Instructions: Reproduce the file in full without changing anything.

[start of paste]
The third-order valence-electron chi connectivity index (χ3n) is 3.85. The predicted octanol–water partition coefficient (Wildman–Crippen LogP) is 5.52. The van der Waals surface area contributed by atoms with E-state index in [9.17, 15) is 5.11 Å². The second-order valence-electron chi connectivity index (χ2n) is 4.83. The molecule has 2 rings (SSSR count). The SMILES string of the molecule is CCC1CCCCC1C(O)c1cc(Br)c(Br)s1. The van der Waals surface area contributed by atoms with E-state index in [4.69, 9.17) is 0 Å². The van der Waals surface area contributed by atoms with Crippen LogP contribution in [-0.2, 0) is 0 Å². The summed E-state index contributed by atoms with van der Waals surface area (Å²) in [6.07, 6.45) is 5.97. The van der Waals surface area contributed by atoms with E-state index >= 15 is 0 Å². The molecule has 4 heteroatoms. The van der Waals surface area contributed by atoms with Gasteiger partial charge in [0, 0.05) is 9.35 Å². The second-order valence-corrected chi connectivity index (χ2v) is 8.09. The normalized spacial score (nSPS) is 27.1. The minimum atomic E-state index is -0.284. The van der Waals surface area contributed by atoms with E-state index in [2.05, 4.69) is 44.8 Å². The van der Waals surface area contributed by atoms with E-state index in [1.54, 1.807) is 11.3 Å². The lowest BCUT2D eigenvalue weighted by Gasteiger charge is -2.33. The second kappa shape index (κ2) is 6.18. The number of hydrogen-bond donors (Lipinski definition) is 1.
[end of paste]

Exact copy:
The third-order valence-electron chi connectivity index (χ3n) is 3.85. The predicted octanol–water partition coefficient (Wildman–Crippen LogP) is 5.52. The van der Waals surface area contributed by atoms with E-state index in [9.17, 15) is 5.11 Å². The second-order valence-electron chi connectivity index (χ2n) is 4.83. The molecule has 2 rings (SSSR count). The SMILES string of the molecule is CCC1CCCCC1C(O)c1cc(Br)c(Br)s1. The van der Waals surface area contributed by atoms with E-state index in [4.69, 9.17) is 0 Å². The van der Waals surface area contributed by atoms with Crippen LogP contribution in [-0.2, 0) is 0 Å². The summed E-state index contributed by atoms with van der Waals surface area (Å²) in [6.07, 6.45) is 5.97. The van der Waals surface area contributed by atoms with E-state index >= 15 is 0 Å². The molecule has 4 heteroatoms. The van der Waals surface area contributed by atoms with Gasteiger partial charge in [0, 0.05) is 9.35 Å². The second-order valence-corrected chi connectivity index (χ2v) is 8.09. The normalized spacial score (nSPS) is 27.1. The minimum atomic E-state index is -0.284. The van der Waals surface area contributed by atoms with E-state index in [2.05, 4.69) is 44.8 Å². The van der Waals surface area contributed by atoms with E-state index in [1.54, 1.807) is 11.3 Å². The lowest BCUT2D eigenvalue weighted by Gasteiger charge is -2.33. The second kappa shape index (κ2) is 6.18. The number of hydrogen-bond donors (Lipinski definition) is 1.